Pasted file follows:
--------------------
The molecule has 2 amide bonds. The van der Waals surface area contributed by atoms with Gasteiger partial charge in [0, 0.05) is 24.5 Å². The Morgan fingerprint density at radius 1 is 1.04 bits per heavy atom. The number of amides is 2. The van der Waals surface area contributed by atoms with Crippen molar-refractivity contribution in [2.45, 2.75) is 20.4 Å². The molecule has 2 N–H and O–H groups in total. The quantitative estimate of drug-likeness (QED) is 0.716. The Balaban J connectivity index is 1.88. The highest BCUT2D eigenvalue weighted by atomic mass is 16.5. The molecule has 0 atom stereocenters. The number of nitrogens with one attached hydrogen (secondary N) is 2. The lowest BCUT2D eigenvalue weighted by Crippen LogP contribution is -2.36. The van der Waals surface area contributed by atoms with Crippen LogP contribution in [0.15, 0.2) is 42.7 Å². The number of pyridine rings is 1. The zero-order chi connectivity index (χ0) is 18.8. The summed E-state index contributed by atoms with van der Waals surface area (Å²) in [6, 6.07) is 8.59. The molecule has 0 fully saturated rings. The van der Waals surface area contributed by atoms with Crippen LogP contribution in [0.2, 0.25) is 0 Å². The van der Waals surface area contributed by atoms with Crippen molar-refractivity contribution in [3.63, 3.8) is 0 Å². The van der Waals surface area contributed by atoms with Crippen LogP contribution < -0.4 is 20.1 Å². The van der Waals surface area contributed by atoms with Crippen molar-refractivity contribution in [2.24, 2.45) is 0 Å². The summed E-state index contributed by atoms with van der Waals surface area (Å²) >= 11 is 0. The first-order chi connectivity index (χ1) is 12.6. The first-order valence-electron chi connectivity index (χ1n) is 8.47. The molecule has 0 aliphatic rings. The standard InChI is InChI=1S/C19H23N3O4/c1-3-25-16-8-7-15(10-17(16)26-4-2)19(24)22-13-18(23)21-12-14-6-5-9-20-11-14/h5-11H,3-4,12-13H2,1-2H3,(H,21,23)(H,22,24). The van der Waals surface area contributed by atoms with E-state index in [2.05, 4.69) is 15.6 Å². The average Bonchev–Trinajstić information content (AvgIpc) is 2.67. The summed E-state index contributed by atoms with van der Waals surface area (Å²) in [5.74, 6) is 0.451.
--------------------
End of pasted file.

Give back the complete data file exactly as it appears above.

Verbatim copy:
The molecule has 2 amide bonds. The van der Waals surface area contributed by atoms with Gasteiger partial charge in [0, 0.05) is 24.5 Å². The Morgan fingerprint density at radius 1 is 1.04 bits per heavy atom. The number of amides is 2. The van der Waals surface area contributed by atoms with Crippen molar-refractivity contribution in [2.45, 2.75) is 20.4 Å². The molecule has 2 N–H and O–H groups in total. The quantitative estimate of drug-likeness (QED) is 0.716. The Balaban J connectivity index is 1.88. The highest BCUT2D eigenvalue weighted by atomic mass is 16.5. The molecule has 0 atom stereocenters. The number of nitrogens with one attached hydrogen (secondary N) is 2. The lowest BCUT2D eigenvalue weighted by Crippen LogP contribution is -2.36. The van der Waals surface area contributed by atoms with Crippen LogP contribution in [0.15, 0.2) is 42.7 Å². The number of pyridine rings is 1. The zero-order chi connectivity index (χ0) is 18.8. The summed E-state index contributed by atoms with van der Waals surface area (Å²) in [6, 6.07) is 8.59. The molecule has 0 fully saturated rings. The van der Waals surface area contributed by atoms with Crippen LogP contribution in [0.2, 0.25) is 0 Å². The van der Waals surface area contributed by atoms with Crippen molar-refractivity contribution in [3.63, 3.8) is 0 Å². The van der Waals surface area contributed by atoms with Crippen LogP contribution < -0.4 is 20.1 Å². The van der Waals surface area contributed by atoms with Crippen molar-refractivity contribution in [2.24, 2.45) is 0 Å². The summed E-state index contributed by atoms with van der Waals surface area (Å²) >= 11 is 0. The first-order chi connectivity index (χ1) is 12.6. The first-order valence-electron chi connectivity index (χ1n) is 8.47. The molecule has 0 aliphatic rings. The standard InChI is InChI=1S/C19H23N3O4/c1-3-25-16-8-7-15(10-17(16)26-4-2)19(24)22-13-18(23)21-12-14-6-5-9-20-11-14/h5-11H,3-4,12-13H2,1-2H3,(H,21,23)(H,22,24). The van der Waals surface area contributed by atoms with E-state index in [2.05, 4.69) is 15.6 Å². The average Bonchev–Trinajstić information content (AvgIpc) is 2.67. The summed E-state index contributed by atoms with van der Waals surface area (Å²) in [5.74, 6) is 0.451.